-- Tom Weaver, Bob Burns, Charlotte Austin, FRANKENSTEIN 1970
-- Jim and Ken Wheat, Rebecca Balding, THE SILENT SCREAM
-- Or write in another choice:

9. BEST INDEPENDENT PRODUCTION (Film, documentary or short)

-- AMERICAN SCARY, finally on DVD, John Hudgens and Sandy Clark highlight dozens of horror hosts old and new.
-- AUTOPSY OF THE DEAD, Night of the Living Dead retrospective, directed by Jeff Carney.
-- BOB BURNS' HALLOWEEN SHOWS (streaming video documentary)
-- DARK DREAMERS collection. Four discs of Stanley Wiater's interviews with genre writers and creators.
-- EVERY OTHER DAY IS HALLOWEEN, a Curtis Prather documentary tracing the monstrous career of Dick Dyszel.
-- FAMOUS MONSTER, updated for DVD, a look back at Forrest J Ackerman.
-- FANEX FILES: HAMMER FILMS: Interviews with Lee, Pitt, Sangster, others.

-- THE GUARDIAN (short), directed by Andrea Ricca (Skeleton confronts a motorist)
-- HOUSE OF THE WOLFMAN, Eban McGee enlists Ron Chaney in homage to the original.
-- THE INSTITUTE OF SEANCE (short), directed by Kevin Corcoran. (Invokes murder mysteries of the 30s)
-- LOVECRAFT: FEAR OF THE UNKNOWN, directed by Frank H. Campbell. His influence through the decades.
-- NIGHT OF THE LIVING DEAD -- REANIMATED, directed by Mike Schneider. (Original soundtrack over new animation and stop-motion)
-- NOT QUITE HOLLYWOOD, Mark Hartley's exploration of Australian cult cinema.
-- ORLOK THE VAMPIRE IN 3D, directed by Keith Carter. The original Nosferatu tweaked and rendered in threee dimensions.
-- TERROR FROM BENEATH THE EARTH, directed by Christopher R. Mihm. A Monster Kid homage to 50s sci-fi.
-- VIRGINIA CREEPER, Sean Kotz' documentary about Virginia horror hosts, from Dr. Madblood to Sir Graves Ghastly.

-- Or write in another choice:

10. BEST BOOK OF 2009
-- AMONG THE RUGGED PEAKS: An Intimate Biography of Carla Laemmle, by Rick Atkins. Last surviving member of 'Phantom of the Opera' and  'Dracula' cast.

-- BELA LUGOSI AND THE HOUSE OF DOOM, by Dwight Kemper. Another comedy thriller starring our favorite horror stars.

-- BELA LUGOSI AND BORIS KARLOFF: The Expanded Story of a Haunting Collaboration, by Gregory William Mank. Almost 700 pages examining the myths and realities of the Karloff-Lugosi rivalry.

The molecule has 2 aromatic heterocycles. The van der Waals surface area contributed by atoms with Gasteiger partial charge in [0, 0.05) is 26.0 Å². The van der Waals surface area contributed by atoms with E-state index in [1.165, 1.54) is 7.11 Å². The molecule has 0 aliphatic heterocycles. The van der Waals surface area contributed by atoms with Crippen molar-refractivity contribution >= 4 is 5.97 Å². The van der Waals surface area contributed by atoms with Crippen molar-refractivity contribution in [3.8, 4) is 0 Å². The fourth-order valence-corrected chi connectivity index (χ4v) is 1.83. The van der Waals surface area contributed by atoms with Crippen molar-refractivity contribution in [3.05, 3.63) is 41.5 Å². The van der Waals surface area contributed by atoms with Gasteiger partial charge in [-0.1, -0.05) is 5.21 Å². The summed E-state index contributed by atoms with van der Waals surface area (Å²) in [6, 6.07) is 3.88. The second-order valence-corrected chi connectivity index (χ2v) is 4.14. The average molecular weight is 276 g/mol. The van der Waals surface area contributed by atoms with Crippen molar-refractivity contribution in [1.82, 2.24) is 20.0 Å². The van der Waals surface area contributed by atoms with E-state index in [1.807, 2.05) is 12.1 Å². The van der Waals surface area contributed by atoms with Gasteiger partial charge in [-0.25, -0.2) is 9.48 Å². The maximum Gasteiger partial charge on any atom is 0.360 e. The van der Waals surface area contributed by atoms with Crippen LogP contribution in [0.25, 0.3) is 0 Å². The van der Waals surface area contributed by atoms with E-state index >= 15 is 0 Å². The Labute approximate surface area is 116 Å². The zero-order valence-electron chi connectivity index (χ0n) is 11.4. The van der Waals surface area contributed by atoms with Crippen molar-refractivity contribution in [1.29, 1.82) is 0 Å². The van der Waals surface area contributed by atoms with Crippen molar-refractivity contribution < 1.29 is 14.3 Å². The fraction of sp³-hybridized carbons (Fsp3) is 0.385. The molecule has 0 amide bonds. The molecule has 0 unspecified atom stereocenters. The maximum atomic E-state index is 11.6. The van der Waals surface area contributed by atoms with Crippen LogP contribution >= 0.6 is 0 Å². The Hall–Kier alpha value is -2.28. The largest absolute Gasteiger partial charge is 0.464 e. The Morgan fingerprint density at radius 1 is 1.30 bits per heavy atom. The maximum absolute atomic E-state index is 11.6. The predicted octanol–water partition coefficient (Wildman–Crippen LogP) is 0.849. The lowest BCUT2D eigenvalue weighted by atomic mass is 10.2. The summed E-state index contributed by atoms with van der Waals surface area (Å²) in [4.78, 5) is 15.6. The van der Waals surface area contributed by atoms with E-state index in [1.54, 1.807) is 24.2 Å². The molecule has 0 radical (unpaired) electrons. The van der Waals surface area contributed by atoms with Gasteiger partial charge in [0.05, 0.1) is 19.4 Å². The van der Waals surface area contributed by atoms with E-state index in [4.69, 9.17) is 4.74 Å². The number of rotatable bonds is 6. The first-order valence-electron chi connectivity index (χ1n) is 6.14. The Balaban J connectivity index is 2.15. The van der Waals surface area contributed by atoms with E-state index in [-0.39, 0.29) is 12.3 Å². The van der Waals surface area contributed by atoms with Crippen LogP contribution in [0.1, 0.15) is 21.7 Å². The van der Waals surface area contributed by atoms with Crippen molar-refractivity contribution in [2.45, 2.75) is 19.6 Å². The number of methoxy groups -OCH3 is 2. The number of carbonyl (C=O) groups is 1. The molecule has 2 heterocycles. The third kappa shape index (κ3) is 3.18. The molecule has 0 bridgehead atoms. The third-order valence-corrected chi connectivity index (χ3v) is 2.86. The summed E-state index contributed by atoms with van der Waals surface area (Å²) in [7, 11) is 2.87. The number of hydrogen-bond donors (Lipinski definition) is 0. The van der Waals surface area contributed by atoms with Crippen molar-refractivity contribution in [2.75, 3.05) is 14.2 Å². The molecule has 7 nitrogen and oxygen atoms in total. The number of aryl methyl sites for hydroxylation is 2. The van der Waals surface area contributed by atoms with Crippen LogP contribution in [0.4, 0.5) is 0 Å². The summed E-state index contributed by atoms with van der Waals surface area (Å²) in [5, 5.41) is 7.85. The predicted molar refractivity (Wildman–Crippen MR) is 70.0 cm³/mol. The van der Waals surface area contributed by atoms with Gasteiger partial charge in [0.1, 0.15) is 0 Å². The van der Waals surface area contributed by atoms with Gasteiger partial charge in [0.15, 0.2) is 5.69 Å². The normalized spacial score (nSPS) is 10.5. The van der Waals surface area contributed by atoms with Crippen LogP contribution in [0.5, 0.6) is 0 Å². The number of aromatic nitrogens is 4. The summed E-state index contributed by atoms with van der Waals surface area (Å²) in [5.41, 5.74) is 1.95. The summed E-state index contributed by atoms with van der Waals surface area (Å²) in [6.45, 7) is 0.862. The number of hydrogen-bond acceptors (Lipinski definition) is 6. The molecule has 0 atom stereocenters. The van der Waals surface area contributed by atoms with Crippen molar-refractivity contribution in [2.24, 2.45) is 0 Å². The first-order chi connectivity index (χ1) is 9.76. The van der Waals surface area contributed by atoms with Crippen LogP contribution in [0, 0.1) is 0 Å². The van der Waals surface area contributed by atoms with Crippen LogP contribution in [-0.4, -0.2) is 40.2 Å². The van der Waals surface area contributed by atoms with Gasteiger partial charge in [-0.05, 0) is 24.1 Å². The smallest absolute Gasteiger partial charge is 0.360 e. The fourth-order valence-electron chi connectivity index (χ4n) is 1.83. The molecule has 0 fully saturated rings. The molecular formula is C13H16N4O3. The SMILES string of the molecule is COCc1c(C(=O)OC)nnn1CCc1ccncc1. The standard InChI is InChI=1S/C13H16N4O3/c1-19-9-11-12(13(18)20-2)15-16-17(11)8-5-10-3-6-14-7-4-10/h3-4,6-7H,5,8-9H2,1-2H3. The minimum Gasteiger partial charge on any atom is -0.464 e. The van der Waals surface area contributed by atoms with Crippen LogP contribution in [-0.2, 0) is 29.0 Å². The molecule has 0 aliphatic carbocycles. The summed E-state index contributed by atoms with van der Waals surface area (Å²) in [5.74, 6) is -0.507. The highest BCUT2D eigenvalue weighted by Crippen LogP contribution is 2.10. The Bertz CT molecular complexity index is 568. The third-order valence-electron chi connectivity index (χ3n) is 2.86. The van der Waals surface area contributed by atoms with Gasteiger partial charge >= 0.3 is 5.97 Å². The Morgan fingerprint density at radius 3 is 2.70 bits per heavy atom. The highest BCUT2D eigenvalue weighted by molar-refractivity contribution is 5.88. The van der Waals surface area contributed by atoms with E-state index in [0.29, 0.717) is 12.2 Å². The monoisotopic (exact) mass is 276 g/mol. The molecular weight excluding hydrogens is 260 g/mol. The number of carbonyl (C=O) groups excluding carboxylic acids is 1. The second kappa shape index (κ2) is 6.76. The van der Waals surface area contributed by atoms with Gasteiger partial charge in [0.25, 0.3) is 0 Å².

-- COMEDY-HORROR FILMS: A Chronological History 1914-2008, by Bruce Hallenbeck. From silents to Bud and Lou and Scary Movie.

-- EDISON'S FRANKENSTEIN, by Frederick C. Wiebel Jr. Everything about the making of the 1910 silent (E-book with DVD).

GRAND DAME GUIGNOL CINEMA: A History of Hag Horror from 'Baby Jane' to 'Mother,' by Peter Shelley. How mother complexes, and aging actresses, found work.
-- THE HORROR FILM QUIZ BOOK: 1,000 Questions on Spine-Tingling Films, by Chris Cowlin and Mark Goddard. Sure to settle, or start, tavern brawls.

-- KEEP WATCHING THE SKIES, American Science Fiction Movies of the 1950s, The 21st Century Edition, by Bill Warren. More than 1,000 pages in this expanded and greatly revised edition of the classic film-by-film analysis.

-- THE MAN WHO COLLECTED PSYCHOS: Critical essays on Robert Bloch, edited by Benjamin Szumskyj . Twelve looks at a master of suspense fiction.

-- THE MONSTER MOVIE FAN'S GUIDE TO JAPAN, by Armand Vaquer. From destroyed bridges to shattered temples, retrace the real footprints of Godzilla, Rodan and more.

The Fantastic Cinema of Ishiro Honda, by Peter H. Brothers.  Examining the visionary behind 80 films and the origins of Japan's greatest monsters.

Creatures that We Love to Fear
, by Allan A. Debus.  The truth and fancy about movie monsters through the ages.
-- ROMANCING THE VAMPIRE: From Past to Present, by David J. Skal.  A lush 'collector's vault' of research and reproductions covering the entire history, books and films of the undead.

-- SHADOWS OVER FLORIDA, by Dave Goudsward. A tour of the Sunshine State's spookiest locations.

-- THE TELEVISION HORRORS OF DAN CURTIS, by Jeff Thompson. A look at the force behind Dark Shadows, Night Stalker and TV's horror adaptations.

-- THE TWILIGHT AND OTHER ZONES: The Dark Worlds of Richard Matheson, edited by Stanley Wiater, Matthew Bradley and Paul Stuve.  Interviews, essays and letters serve as a tribute to a genre grand master.

-- UNIVERSAL STUDIOS MONSTERS: A Legacy of Horror, by Michael Mallory. An oversized and lushly illustrated history of the films that started it all.

-- Or write in another choice:


-- Filmfax
-- G-Fan
-- HorrorHound
-- Little Shoppe of Horrors
-- Mad Scientist
-- Monster Bash
-- Monsters from the Vault
-- Phantom of the Movies' VideoScope
-- Rue Morgue
-- Scarlet
-- Scary Monsters
-- Screem
-- Van Helsing's Journal
-- Video Watchdog
-- Or write in another choice:


-- 'All Miller, No Filler: An Interview with Dick Miller,' by Anthony Petkovich, FILMFAX #121. After all these years, the B-movie favorite has plenty more to say.

-- 'The Bad Moon Rises Again,' by Jason Lapeyre and Jovanka Vuckovic (with Brice McVicar). RUE MORGUE #93. A retrospective on the making and influence of An American Werewolf in London.